The inaugural RobotsConf event was held on Dec 6th-7th at Amelia Island, Florida. As a whole, the event aimed to be “A Software Developer’s Hardware Conference,” bringing software developers of all backgrounds (skill levels, programming languages, and yes even editor choice) together to interact with each other and build inventive projects — by all accounts it was an incredible success. We had the pleasure of attending and running a workshop highlighting the skills of wiring, soldering, and prototyping. While this may sound a bit dry, it actually afforded us the opportunity to see all of the other conference goers build their awesome projects throughout the course of the weekend.
As a wrap up to the conference we wanted to highlight a couple of the coolest things that we experienced.
One really awesome component of RobotsConf was all of the available technology. Not only was there a bounty of the latest gadgets on display, but all attendees were given free developer kits, which held various items including an Arduino Uno, a LeapMotion, and a Spark Core. Throughout the weekend we came across an array of items such as the Oculus Rift, BeagleBone boards, XBee shields, Tessel prototypes, Spheros, and even quadcopters. While we use Arduinos almost exclusively for our projects at ISL, it was really interesting to see how much of a de facto standard it was (and is) for other developers.
RobotsConf gave us the opportunity to interact with a Spark Core for the first time. The Spark Core is a very small, wifi-enabled development board similar to Arduino in both its look and feel (aside from the different chipset on the board). We found the biggest benefit to be that Spark Core comes with on-board wifi that works! This has been a big pain point during many of ISL’s recent projects. If you want internet, you need to use an ethernet shield, which tethers you.
All conference attendees received one of these devices in their gift bags and the Spark Core promptly became the go-to device for getting things up and running throughout the event. As the Spark Core was used widely during the conference many perks were quickly discovered. For example, the learned possibility to remotely flash new firmware onto the board over the internet. In fact, the editor of choice is the web-based IDE from which you can deploy the code to the board with just the click of a button — Awesome! Once this was discovered people in the room immediately started creating easily accessible libraries for the Spark Core including a node.js library, a web-based tool and a cylon.js library.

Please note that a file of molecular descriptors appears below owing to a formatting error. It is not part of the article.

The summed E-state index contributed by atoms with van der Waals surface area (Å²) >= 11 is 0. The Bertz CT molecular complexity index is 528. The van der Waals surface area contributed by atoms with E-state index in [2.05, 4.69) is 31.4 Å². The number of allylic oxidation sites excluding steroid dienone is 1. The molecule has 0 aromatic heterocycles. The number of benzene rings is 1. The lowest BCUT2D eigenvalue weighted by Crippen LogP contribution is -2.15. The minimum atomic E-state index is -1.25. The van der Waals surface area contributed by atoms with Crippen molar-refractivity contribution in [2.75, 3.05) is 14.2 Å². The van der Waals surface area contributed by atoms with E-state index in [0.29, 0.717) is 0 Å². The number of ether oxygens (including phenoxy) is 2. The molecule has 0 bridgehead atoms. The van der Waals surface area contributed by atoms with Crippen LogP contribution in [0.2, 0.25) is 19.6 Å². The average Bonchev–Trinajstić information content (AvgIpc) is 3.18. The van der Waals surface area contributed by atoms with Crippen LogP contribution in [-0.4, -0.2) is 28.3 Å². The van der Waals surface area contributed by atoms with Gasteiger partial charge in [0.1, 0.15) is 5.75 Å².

In its inaugural year, RobotConf boasted an extremely impressive spectrum of speakers and attendees. The roughly 150 people present represented Denmark, Columbia, Canada, Brazil, Guatemala, Mexico, Myanmar, Australia, and almost every state in America. Of these 150 people 35% were non-male. Even though it was a first-time conference, that statistic speaks volumes about its viability moving forward.
One of the most riveting keynotes during the conference came from a 12 year old girl and her father. Sylvia (@MakerSylvia) and James Todd (@techninja42) are a father-daughter team that worked together to build a watercoloring robot. A WATERCOLORING ROBOT! They even had the opportunity to show it off to President Obama at the White House Science Fair. The team’s energy was infectious and set the tone for the rest of the conference as everyone else then went on to build with great excitement.
The workshops, which were used for building, had the truest and most amazing sense of community. While there were experts on site to help create bots, it was really the other attendees who offered their assistance and expertise to fellow conference-goers that kept things moving with great ease. The camaraderie was unparalleled to any conference I had ever been to before. We came across people teaching one another everything from soldering to coding. It was truly fantastic to see people acting in a fashion befitting a community.
One of the best moments of the conference was the presentation of the final products at the Science Fair. A panel of judges walked around the room talking to individuals and teams asking about what they had built. Many people where just happy to have gotten a robot built, while others boasted some more impressive bots. Some of the crazier projects we came across were a third person camera that follows you around using an Oculus Rift, a quiz game tug of war in which a Sphero moves slowly towards the winner, a LeapMotion controlled water glass playing machine, and a facial detection robot that uses RaspberryPi. The father-daughter team from before? They made a dog rescuing quadcopter (seen below).
We had a great time at RobotsConf and hopefully we’ll be a fixture in conferences to come. We get to do some really amazing things here at ISL everyday working on projects like Redds, Nickelodeon, Redskins, and the GE Fridge, and it was really great to get to meet up with a group of likeminded people looking to make amazing things together.
Header image from MAKE